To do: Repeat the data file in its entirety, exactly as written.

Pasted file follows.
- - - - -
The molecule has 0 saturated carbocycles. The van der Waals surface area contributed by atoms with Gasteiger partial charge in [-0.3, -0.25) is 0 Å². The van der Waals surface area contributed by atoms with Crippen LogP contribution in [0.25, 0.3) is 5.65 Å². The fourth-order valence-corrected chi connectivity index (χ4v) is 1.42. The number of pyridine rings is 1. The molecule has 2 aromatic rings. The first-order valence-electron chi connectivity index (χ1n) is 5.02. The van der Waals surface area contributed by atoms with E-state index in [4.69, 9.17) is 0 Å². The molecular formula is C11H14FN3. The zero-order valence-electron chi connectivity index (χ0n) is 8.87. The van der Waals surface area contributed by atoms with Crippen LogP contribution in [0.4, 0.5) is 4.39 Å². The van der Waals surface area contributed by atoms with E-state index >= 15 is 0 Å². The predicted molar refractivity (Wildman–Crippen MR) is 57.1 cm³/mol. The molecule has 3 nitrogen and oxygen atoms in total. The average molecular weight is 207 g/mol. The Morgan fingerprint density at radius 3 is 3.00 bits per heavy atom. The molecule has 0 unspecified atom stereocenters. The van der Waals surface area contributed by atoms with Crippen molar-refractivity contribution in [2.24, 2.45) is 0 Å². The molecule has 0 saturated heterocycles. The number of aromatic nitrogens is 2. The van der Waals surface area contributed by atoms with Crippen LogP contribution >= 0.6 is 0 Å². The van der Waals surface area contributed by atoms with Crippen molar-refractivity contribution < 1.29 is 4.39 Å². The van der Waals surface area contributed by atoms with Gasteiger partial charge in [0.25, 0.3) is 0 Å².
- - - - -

The molecule has 0 saturated carbocycles. The van der Waals surface area contributed by atoms with Gasteiger partial charge in [-0.3, -0.25) is 0 Å². The van der Waals surface area contributed by atoms with Crippen LogP contribution in [0.25, 0.3) is 5.65 Å². The fourth-order valence-corrected chi connectivity index (χ4v) is 1.42. The number of pyridine rings is 1. The molecule has 2 aromatic rings. The first-order valence-electron chi connectivity index (χ1n) is 5.02. The van der Waals surface area contributed by atoms with E-state index in [4.69, 9.17) is 0 Å². The molecular formula is C11H14FN3. The zero-order valence-electron chi connectivity index (χ0n) is 8.87. The van der Waals surface area contributed by atoms with Crippen LogP contribution in [0.4, 0.5) is 4.39 Å². The van der Waals surface area contributed by atoms with E-state index >= 15 is 0 Å². The predicted molar refractivity (Wildman–Crippen MR) is 57.1 cm³/mol. The molecule has 3 nitrogen and oxygen atoms in total. The average molecular weight is 207 g/mol. The Morgan fingerprint density at radius 3 is 3.00 bits per heavy atom. The molecule has 0 unspecified atom stereocenters. The van der Waals surface area contributed by atoms with Crippen molar-refractivity contribution in [2.24, 2.45) is 0 Å². The molecule has 0 saturated heterocycles. The number of aromatic nitrogens is 2. The van der Waals surface area contributed by atoms with Crippen LogP contribution >= 0.6 is 0 Å². The van der Waals surface area contributed by atoms with Crippen molar-refractivity contribution < 1.29 is 4.39 Å². The van der Waals surface area contributed by atoms with Gasteiger partial charge in [0.25, 0.3) is 0 Å².